Tennessee Cheerleader Gets Canceled in Knoxville
Source: Getty Images

A High School Cheerleader's Dreams Get Deferred, but Did She Deserve It?


Dec. 29 2020, Updated 11:25 p.m. ET

A high school cheerleader, Mimi Groves, who dreamt of attending the University of Tennessee, Knoxville, made a grave mistake her freshman year of high school, which led to her being "canceled" this year. Three years ago, Mimi, a white student, sent out a private Snapchat in which she used a racial slur, the N-word, and this private snap was shared to one of her classmates.

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Her classmate, Jimmy Galligan, who is biracial, decided to release the video on public social media at the height of the Black Lives Matter movement as a response to her posting along the lines of “protest, donate, sign a petition.” Jimmy was making a point that there are activists, and then there are those who posture activism to seem tuned in, but whose actions are dissonant with actual activism.

The New York Times commented on the Tennessee Cheerleader Being Canceled
Source: Getty Images
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Mimi Groves was "canceled" because of a racial incident.

What followed the release of almost-Tennessee cheerleader Mimi Groves’ video, in which she can be seen saying, "I can drive, n----rs," was a backlash similar to other events in the vein of “cancel culture.” Mimi Groves, who is from Leesburg, Va., had just been accepted to her dream college, the University of Tennessee, Knoxville. Not only that, but she would be going as a cheerleader after being the head cheerleader her senior year of high school. All her life’s pieces were falling into place.

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Just at this junction was the perfect time for a reckoning, which is exactly how The New York Times described what occurred. The New York Times titled their piece on the incident, “A Racial Slur, a Viral Video, and a Reckoning,” which really does take us through the steps of what happened to the cheerleader. Once her freshman-year video went viral, there was major backlash towards the University of Tennessee, Knoxville to rescind her admission.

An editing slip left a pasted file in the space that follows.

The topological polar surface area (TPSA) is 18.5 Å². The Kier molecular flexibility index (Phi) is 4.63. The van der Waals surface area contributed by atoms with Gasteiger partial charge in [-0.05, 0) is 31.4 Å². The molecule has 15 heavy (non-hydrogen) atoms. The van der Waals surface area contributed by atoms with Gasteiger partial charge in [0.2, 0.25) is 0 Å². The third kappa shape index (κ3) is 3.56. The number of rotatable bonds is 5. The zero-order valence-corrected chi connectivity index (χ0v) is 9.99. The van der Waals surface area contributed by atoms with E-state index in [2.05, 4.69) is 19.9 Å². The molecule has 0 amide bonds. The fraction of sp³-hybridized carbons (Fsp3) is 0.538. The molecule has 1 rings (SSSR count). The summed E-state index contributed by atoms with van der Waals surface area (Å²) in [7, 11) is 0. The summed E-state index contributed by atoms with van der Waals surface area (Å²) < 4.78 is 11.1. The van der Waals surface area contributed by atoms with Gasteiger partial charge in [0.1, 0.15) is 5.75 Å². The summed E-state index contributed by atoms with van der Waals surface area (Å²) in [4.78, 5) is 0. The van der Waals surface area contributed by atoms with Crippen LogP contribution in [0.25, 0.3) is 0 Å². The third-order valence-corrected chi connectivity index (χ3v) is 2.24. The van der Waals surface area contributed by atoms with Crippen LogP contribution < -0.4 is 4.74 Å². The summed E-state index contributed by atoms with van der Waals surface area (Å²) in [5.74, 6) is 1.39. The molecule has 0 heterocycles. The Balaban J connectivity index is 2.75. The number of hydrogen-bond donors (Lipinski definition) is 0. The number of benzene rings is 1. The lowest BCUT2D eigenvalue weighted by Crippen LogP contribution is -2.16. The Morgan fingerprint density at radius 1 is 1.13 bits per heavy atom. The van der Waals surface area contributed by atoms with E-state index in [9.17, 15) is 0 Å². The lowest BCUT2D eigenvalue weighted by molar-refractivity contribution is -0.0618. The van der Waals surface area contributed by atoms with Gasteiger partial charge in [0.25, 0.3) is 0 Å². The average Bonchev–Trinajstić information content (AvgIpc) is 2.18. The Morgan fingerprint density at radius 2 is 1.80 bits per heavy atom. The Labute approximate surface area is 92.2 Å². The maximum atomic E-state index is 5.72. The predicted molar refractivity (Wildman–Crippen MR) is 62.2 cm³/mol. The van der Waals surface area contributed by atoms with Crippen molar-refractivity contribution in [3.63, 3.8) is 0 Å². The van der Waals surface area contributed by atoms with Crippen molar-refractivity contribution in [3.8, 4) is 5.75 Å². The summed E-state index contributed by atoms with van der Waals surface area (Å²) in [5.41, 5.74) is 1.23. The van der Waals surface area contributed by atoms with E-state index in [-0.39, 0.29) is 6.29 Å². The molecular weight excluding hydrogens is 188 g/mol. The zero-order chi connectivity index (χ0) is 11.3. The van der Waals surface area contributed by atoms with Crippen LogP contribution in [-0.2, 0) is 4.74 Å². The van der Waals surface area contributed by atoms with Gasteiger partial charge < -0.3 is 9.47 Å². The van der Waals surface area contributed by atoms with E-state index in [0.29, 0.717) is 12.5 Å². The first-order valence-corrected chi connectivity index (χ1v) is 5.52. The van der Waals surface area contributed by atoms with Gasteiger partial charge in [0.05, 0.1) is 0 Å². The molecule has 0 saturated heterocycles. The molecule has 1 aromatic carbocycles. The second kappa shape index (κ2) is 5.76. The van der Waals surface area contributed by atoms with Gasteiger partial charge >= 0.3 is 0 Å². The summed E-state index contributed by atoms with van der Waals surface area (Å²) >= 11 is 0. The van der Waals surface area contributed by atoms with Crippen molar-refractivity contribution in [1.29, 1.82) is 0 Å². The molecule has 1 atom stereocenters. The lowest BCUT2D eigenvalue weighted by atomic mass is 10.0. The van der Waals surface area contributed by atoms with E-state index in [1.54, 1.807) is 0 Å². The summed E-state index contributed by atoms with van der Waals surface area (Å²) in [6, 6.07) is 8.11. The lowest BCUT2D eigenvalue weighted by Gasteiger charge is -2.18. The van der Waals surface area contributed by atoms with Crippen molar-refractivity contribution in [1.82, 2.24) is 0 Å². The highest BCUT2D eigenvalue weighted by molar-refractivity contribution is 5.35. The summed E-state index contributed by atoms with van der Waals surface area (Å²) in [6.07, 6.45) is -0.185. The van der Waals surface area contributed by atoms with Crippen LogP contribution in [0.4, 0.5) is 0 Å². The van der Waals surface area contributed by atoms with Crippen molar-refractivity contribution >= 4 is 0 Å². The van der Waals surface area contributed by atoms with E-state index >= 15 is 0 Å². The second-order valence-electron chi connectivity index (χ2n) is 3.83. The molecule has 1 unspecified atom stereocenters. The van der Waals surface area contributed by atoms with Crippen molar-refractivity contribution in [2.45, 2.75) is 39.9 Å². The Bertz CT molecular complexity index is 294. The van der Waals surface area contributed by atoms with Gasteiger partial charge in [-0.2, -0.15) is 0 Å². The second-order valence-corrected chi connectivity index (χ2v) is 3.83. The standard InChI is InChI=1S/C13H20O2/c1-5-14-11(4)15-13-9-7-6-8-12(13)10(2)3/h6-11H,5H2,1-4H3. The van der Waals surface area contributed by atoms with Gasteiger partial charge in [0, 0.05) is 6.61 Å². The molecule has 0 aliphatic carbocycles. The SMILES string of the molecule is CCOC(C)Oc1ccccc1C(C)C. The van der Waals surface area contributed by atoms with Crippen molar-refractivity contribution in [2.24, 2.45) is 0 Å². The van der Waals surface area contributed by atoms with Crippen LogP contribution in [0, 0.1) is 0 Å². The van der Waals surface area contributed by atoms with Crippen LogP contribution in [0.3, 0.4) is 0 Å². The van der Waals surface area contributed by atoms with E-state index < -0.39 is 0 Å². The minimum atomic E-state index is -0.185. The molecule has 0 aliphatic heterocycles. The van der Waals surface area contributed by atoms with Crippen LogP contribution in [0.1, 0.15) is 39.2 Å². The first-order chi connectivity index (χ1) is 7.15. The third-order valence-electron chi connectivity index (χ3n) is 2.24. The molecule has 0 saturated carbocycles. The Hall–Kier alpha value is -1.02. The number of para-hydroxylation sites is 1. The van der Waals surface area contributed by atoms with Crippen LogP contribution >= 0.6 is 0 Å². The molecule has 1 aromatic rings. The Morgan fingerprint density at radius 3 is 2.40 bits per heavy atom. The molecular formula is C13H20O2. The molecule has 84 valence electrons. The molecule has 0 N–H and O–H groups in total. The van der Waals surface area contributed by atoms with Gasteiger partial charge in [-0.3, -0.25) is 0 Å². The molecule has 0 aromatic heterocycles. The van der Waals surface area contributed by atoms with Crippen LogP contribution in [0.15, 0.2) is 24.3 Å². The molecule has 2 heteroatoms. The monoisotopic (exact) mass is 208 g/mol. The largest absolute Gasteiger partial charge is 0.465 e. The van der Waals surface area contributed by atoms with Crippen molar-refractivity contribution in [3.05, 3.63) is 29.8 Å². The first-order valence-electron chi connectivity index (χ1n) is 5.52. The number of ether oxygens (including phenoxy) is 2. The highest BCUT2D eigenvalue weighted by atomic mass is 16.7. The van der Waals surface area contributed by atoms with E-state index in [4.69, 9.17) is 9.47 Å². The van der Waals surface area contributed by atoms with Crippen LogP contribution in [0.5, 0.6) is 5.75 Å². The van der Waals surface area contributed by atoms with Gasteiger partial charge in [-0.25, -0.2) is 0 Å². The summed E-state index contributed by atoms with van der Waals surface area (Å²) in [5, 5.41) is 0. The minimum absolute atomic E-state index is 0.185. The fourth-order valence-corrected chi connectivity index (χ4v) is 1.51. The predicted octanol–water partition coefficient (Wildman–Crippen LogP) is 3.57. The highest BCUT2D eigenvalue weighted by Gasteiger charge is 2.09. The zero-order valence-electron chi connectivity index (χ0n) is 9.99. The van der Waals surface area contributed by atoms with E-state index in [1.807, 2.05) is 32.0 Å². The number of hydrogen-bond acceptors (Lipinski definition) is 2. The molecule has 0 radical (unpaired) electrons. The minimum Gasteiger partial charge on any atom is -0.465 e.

Source: Twitter
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Within the next couple days, Groves was removed from the Tennessee cheer team and shortly after, the University of Tennessee admissions officials informed her that if she did not withdraw, they would revoke her admission, so it was in her best interest to withdraw herself. This is obviously devastating for someone in her position; at the same time, it has the internet asking the question: What is the fair punishment for a teenager who uses a racial slur?

Not everyone agrees with the university's decision.

Although one of the main reasons Groves' admission to the University of Tennessee, Knoxville was revoked was the backlash from viewers of her viral video, there has been some backlash towards that backlash on Twitter. Many who read the New York Times piece found it to be skewed in favor of Galligan, who released Groves' video to the public. Galligan also did not show remorse, which some think he should for “ruining her life.”

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Source: Twitter

Although some are claiming that the New York Times is "celebrating teenage revenge narratives," others claim that the New York Times story isn't so much about Groves and Galligan's story as much as it is "about a school that didn’t protect its students from racism."

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Source: Twitter

Throughout the article, Galligan, along with other Black classmates, talked about instances in which their classmates used racial slurs, made them feel alienated, and bullied them. Moreover, the school did not step in to help them. Instead, they made them endure more alienating and painful experiences, like being forced to partake in an "Underground Railroad" game, in which they had to run an obstacle course in the dark and start over if they made noise.

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Source: twitter

Following the initial video going viral, one of Groves' friends, who is Black, defended her amid the "cancellation." She said that Groves apologized before the video even went viral, and she wrote, “We’re supposed to educate people, not ruin their lives all because you want to feel a sense of empowerment.” 

Whether the punishment fits the crime may always be up for debate, and Groves' story raises an important question: How do we hold people accountable and allow them to learn from their mistakes?

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